The EU will either have to match those lower prices or see a massive loss of business to the US. Either way, UK consumers and businesses will benefit from a large fall in prices and costs. The EU in turn will have a much greater incentive to pursue an FTA with the UK, in order to claw back trade lost to the US. In contrast, if we pursue an FTA with the EU first we will not have the leverage that a deal with the US will give us. Even worse, if we negotiate a trade deal with the EU while bound by the terms of the current Political Declaration we would also remain within the EU’s legal and regulatory ambit.

A Comprehensive Free Trade Strategy will be needed Post-Brexit

The same competitive pressures that will reduce UK costs and prices in any FTA with the USA (or any other non-EU country) will also put pressure on any UK businesses or sectors reliant on tariffs or other protection. Herein is the political challenge inherent in any determined drive for free trade. Although there will be many more winners than losers in this process, the winners are diffused across the whole economy but the losers are concentrated, are often well connected politically, and will make a great deal of noise about their plight. It requires a great deal of political will, and a well thought out strategy, to pursue the free trade option. Vulnerable sectors must be given time and resources to adjust, but cannot remain dependent on subsidy indefinitely.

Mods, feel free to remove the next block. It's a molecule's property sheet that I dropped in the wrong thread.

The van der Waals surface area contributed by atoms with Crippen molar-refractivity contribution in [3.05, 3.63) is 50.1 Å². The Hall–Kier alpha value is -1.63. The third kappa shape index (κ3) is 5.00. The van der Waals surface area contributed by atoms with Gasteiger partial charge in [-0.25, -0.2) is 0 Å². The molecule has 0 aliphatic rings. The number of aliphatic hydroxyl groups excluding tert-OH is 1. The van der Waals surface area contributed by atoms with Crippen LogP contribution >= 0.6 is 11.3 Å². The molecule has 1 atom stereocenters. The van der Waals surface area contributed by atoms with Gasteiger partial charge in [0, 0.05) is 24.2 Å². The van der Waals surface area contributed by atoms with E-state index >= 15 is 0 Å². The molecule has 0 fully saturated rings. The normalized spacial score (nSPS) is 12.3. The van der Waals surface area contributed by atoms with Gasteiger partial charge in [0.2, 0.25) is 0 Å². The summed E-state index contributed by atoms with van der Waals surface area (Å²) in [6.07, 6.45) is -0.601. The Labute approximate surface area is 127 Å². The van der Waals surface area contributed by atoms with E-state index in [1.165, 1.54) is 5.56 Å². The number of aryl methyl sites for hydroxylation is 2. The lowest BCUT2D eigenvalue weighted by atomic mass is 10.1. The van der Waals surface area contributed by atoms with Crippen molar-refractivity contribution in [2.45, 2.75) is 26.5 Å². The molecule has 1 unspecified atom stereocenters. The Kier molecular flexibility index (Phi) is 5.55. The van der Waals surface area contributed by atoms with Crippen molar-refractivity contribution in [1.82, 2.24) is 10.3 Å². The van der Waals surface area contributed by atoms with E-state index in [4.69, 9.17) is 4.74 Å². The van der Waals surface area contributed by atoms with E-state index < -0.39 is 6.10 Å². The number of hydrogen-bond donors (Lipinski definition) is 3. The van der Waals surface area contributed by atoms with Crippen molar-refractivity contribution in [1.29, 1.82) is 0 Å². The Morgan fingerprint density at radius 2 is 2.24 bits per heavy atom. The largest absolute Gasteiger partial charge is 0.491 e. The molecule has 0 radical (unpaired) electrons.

Does the current government have that will and strategy? The early signs are good. The key figures – the PM, Chancellor, DTI Secretary, Business Secretary, and Foreign Secretary – are all noted believers in free trade. Even the May government’s “no deal” tariff strategy was free trade oriented, with 87% of imports to be tariff free compared to 67% currently. There is still significant but reduced protection for the most vulnerable industries, mainly car makers and farming. The abolished tariffs are scheduled to be re-imposed after a year, in order to retain the incentive for other countries to pursue FTA’s with the UK. As far as we know the current government intends to implement this same tariff strategy following a no deal Brexit.